Making the most of the contrast, the music and acting are affecting and convincing. Puccini himself was on fire, and the ravishing score seems to anticipate and pre-emptively improve on every western soundtrack to come. It's so wonderfully sympathetic to the action: standout moments including Minnie's rapt, lovestruck sighs at the end of Act I and - as anyone else can attest from the edge of their seats - large stretches of Act II, with the hyperactive exchanges in the scrabble to hide Dick from the posse, and in particular the hushed, scratchy pulse underpinning the card game. Conductor Keri-Lynn Wilson drew suitably dynamic cries and whispers from the orchestra, expertly balancing tenderness and tension. And the translation really worked: even I would admit that it might've been arguably stranger to hear a saloon full of cowboys conversing in Italian, but Kelley Rourke's version included some US idiom and turns of phrase for an extra dash of authenticity.

The three main performances are all worthy of special mention. I'm still getting used to the Coliseum and I think some singers occasionally lose some syllables beneath the orchestra. (I wonder if this is to do with my sitting in the Upper Circle - as I didn't notice it during 'Thebans' when I was near the front.) Peter Auty as Dick - the tenor role - occasionally fell victim to this, I think - but overall it was no problem, particularly since his physical acting was phenomenal, showing Johnson's desperate efforts while injured to scale the ladder to 'upstairs' in the cabin, and hide himself while being unable to freely move his whole body, thanks to the wound. Baritone Craig Colclough made a superb Rance: nervy, physical, slimy, aggressive.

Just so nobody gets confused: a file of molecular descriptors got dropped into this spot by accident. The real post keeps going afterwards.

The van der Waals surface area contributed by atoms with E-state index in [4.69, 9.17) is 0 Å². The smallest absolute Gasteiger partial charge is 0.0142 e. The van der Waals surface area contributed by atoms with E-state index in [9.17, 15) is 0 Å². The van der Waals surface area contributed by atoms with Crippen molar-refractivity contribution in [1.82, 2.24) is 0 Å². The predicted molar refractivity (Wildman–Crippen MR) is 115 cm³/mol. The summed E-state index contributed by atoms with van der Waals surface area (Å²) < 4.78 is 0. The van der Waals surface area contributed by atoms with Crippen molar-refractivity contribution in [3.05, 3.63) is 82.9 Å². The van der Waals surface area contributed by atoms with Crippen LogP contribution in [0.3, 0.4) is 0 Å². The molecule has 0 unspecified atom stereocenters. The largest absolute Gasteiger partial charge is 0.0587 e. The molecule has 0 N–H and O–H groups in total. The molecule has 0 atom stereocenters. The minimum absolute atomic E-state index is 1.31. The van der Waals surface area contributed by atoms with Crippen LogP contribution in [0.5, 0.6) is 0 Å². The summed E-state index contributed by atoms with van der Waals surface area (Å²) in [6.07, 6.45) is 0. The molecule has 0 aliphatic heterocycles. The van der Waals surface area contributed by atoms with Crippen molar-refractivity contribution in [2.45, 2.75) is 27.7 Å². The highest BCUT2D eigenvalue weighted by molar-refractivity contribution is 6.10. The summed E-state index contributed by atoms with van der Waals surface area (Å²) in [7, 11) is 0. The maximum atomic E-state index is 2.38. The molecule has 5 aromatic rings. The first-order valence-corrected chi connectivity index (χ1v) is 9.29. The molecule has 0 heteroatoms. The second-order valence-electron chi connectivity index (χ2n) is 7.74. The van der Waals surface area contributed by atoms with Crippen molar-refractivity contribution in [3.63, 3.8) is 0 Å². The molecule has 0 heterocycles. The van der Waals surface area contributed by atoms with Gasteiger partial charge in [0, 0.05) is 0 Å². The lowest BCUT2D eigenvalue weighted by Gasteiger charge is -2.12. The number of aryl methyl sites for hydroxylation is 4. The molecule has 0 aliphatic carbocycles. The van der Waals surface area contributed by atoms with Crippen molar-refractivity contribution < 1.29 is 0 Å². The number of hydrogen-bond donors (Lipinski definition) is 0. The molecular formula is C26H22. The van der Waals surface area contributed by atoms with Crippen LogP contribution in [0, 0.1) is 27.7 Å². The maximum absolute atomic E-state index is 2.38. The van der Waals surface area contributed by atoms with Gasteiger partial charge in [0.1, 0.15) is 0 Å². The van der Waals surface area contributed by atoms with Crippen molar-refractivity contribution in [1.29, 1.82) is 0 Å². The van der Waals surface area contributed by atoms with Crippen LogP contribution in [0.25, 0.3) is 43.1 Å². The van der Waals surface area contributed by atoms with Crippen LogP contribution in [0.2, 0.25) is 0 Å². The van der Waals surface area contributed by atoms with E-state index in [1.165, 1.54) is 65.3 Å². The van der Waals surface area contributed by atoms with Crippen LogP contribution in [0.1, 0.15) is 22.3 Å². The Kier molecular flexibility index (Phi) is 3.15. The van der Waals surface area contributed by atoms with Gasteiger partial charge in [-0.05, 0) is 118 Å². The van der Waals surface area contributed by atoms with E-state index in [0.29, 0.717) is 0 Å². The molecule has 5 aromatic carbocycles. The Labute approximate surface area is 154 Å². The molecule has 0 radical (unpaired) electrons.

But the evening belonged to Susan Bullock as Minnie. To begin with, she had seized on perhaps a brave interpretation of the role that allowed Minnie to suggest a jaded resignation, as if her light had slightly dimmed, only for Johnson to rekindle it. Every facial expression communicated the possibility that this was her last chance at real happiness. I had read that Minnie is a demanding role vocally - and now I've heard it, I believe it isn't just a matter of coping with Minnie's sudden outbursts of shrill joy or anguish. It's also the wide variety and quick exchanges between quiet and loud - sometimes even abandoning song altogether with a few extremely powerful uses of speech. Susan B's singing was so flexible that moving between these volume levels, speeds and techniques seemed to come so naturally, they were just part of how the character 'spoke'. In particular, there's a thrilling sequence where Millie is hiding Johnson and offering constant reassurance - "It will be all right, I love you" - repeating in various combinations over and over until suddenly she simply says: "I love you". So genuine and unforced: it was a moment to stop the heart.